The Precious Cardiomya
The Precious Cardiomya, Cardiomya gemma AE Verrill and Bush, 1898, is a locally found bivalve that rarely exceeds 1/4 inch in size. Its delicate shell is characterized by 4-5 radial, well-separated ridges on the central part of the shell, and the rostrum that protrudes from its posterior end (arrow in figure). The rostrum houses the bivalve's raptorial incurrent siphon, the main structure involved in the capture of prey by this carnivorous mollusk. Cardiomyas and related species feed on small crustaceans that they ingest by quickly contracting an internal septum, in a "pump-like" fashion.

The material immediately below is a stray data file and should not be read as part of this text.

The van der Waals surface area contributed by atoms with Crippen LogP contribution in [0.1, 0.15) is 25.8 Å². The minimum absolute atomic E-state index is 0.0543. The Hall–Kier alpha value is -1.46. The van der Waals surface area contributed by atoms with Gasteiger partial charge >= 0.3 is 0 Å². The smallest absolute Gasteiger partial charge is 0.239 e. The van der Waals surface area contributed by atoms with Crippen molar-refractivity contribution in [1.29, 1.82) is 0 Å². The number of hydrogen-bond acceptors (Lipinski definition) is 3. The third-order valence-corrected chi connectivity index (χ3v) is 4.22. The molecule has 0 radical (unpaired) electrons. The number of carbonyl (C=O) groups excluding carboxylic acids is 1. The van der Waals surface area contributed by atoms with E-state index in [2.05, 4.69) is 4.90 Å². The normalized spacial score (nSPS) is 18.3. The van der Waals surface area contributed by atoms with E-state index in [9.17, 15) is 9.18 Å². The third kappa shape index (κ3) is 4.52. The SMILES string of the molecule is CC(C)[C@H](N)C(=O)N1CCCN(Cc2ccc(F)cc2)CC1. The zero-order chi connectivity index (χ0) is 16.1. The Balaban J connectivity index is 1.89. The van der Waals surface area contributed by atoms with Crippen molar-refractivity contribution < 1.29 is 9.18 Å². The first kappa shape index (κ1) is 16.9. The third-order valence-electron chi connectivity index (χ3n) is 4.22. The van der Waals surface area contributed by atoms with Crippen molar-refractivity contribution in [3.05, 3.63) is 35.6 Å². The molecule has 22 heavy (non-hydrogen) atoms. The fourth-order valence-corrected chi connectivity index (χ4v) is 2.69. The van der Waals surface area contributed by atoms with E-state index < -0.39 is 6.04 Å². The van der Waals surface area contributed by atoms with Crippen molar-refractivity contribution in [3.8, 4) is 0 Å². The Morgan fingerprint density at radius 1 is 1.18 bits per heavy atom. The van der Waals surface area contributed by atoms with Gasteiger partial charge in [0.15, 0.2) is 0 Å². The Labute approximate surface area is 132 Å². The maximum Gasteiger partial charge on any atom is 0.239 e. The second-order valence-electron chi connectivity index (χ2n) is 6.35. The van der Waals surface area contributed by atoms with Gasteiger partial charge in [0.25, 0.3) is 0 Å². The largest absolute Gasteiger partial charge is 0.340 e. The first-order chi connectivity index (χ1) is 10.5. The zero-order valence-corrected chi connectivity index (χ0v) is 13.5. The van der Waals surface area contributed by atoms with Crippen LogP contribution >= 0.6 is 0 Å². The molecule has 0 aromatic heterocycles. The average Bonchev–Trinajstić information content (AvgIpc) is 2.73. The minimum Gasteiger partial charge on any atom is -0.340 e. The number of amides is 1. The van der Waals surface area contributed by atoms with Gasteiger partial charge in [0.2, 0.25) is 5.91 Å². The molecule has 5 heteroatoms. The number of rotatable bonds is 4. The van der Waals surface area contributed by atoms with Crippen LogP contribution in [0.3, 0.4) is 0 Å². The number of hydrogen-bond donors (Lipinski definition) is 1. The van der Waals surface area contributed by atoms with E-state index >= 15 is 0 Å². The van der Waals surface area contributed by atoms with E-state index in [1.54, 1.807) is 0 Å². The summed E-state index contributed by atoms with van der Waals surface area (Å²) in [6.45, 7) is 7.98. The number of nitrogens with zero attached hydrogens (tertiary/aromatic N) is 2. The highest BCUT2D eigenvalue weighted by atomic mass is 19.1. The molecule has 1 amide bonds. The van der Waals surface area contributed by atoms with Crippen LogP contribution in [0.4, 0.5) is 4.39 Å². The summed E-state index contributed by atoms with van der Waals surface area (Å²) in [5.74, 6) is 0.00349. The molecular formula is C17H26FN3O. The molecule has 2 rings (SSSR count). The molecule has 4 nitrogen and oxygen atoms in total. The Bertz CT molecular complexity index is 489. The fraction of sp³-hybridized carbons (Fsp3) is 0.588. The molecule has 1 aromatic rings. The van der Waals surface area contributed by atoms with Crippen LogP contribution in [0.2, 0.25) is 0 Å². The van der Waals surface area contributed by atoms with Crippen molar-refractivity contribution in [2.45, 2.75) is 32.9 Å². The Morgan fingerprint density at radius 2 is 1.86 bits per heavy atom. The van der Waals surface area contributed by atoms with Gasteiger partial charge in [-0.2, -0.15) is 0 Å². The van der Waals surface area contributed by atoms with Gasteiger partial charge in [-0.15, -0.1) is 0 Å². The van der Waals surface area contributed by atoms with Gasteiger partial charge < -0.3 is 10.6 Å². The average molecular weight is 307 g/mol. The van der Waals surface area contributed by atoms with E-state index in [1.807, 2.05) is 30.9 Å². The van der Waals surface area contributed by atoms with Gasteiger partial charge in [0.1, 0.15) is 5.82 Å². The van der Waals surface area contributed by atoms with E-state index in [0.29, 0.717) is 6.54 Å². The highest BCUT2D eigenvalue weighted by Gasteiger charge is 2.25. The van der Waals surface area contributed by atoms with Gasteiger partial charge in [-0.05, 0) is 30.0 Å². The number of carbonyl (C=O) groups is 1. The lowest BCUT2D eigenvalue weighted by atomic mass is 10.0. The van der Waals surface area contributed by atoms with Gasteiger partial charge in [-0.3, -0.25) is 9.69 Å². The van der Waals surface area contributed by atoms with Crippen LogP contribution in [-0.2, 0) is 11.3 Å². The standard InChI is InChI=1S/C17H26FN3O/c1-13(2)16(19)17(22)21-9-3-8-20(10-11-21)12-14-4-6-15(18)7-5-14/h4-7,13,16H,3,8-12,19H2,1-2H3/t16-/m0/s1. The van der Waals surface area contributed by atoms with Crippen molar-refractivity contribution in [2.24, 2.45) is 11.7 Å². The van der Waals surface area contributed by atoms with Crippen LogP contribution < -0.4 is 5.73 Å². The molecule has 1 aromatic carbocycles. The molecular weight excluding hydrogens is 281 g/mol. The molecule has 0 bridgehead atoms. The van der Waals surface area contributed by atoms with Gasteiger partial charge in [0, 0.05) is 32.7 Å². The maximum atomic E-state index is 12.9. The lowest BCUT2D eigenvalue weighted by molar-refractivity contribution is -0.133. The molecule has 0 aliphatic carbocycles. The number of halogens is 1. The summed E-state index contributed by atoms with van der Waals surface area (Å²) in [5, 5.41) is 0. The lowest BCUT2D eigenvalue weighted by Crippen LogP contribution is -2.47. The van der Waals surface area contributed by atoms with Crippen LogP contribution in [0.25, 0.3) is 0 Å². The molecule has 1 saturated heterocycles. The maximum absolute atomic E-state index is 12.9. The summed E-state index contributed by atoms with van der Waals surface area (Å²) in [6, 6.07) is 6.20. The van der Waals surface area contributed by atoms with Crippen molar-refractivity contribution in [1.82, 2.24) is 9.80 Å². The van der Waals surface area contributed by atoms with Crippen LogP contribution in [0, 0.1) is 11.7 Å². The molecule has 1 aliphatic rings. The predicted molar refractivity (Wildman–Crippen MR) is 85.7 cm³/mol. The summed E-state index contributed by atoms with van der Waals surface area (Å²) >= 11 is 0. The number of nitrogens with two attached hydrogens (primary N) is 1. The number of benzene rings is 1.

Precious Cardiomya, Cardiomya gemma. Arrow points to shell rostrum. Photos by José H. Leal.